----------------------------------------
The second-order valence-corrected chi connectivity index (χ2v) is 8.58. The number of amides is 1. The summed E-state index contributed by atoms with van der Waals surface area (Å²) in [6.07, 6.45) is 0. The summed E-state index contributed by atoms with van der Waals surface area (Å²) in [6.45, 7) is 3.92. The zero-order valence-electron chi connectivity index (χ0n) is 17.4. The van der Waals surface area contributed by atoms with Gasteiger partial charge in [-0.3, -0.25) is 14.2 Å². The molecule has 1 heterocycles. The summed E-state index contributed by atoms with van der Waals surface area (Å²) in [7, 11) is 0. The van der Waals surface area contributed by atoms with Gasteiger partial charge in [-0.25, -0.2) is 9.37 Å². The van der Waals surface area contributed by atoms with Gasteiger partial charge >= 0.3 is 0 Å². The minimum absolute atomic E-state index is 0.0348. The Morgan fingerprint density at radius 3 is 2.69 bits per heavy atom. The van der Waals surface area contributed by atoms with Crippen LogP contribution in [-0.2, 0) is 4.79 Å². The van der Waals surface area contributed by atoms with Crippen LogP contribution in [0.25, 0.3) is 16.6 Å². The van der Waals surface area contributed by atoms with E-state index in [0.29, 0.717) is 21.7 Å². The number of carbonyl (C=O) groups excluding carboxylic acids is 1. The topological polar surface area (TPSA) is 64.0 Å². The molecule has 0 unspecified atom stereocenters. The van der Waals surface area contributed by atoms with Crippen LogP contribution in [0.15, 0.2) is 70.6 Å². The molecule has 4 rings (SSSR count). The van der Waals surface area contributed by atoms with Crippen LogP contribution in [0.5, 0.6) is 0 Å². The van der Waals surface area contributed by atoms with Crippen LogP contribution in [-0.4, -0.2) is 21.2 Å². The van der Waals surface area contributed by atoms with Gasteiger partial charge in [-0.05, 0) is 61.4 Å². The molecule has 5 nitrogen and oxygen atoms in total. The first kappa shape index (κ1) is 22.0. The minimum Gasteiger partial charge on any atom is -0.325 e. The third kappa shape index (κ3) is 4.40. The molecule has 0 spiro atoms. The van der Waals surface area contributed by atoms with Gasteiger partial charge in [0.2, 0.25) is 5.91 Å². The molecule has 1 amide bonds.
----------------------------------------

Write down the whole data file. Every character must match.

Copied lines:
The second-order valence-corrected chi connectivity index (χ2v) is 8.58. The number of amides is 1. The summed E-state index contributed by atoms with van der Waals surface area (Å²) in [6.07, 6.45) is 0. The summed E-state index contributed by atoms with van der Waals surface area (Å²) in [6.45, 7) is 3.92. The zero-order valence-electron chi connectivity index (χ0n) is 17.4. The van der Waals surface area contributed by atoms with Gasteiger partial charge in [-0.3, -0.25) is 14.2 Å². The molecule has 1 heterocycles. The summed E-state index contributed by atoms with van der Waals surface area (Å²) in [7, 11) is 0. The van der Waals surface area contributed by atoms with Gasteiger partial charge in [-0.25, -0.2) is 9.37 Å². The van der Waals surface area contributed by atoms with Gasteiger partial charge >= 0.3 is 0 Å². The minimum absolute atomic E-state index is 0.0348. The Morgan fingerprint density at radius 3 is 2.69 bits per heavy atom. The van der Waals surface area contributed by atoms with Crippen LogP contribution in [-0.2, 0) is 4.79 Å². The van der Waals surface area contributed by atoms with Crippen LogP contribution in [0.25, 0.3) is 16.6 Å². The van der Waals surface area contributed by atoms with E-state index in [0.29, 0.717) is 21.7 Å². The number of carbonyl (C=O) groups excluding carboxylic acids is 1. The topological polar surface area (TPSA) is 64.0 Å². The molecule has 0 unspecified atom stereocenters. The van der Waals surface area contributed by atoms with Crippen LogP contribution in [0.15, 0.2) is 70.6 Å². The molecule has 4 rings (SSSR count). The van der Waals surface area contributed by atoms with Crippen LogP contribution in [0.5, 0.6) is 0 Å². The van der Waals surface area contributed by atoms with Crippen LogP contribution in [-0.4, -0.2) is 21.2 Å². The van der Waals surface area contributed by atoms with Gasteiger partial charge in [-0.05, 0) is 61.4 Å². The molecule has 5 nitrogen and oxygen atoms in total. The first kappa shape index (κ1) is 22.0. The minimum Gasteiger partial charge on any atom is -0.325 e. The third kappa shape index (κ3) is 4.40. The molecule has 0 spiro atoms. The van der Waals surface area contributed by atoms with Gasteiger partial charge in [0.2, 0.25) is 5.91 Å². The molecule has 1 amide bonds.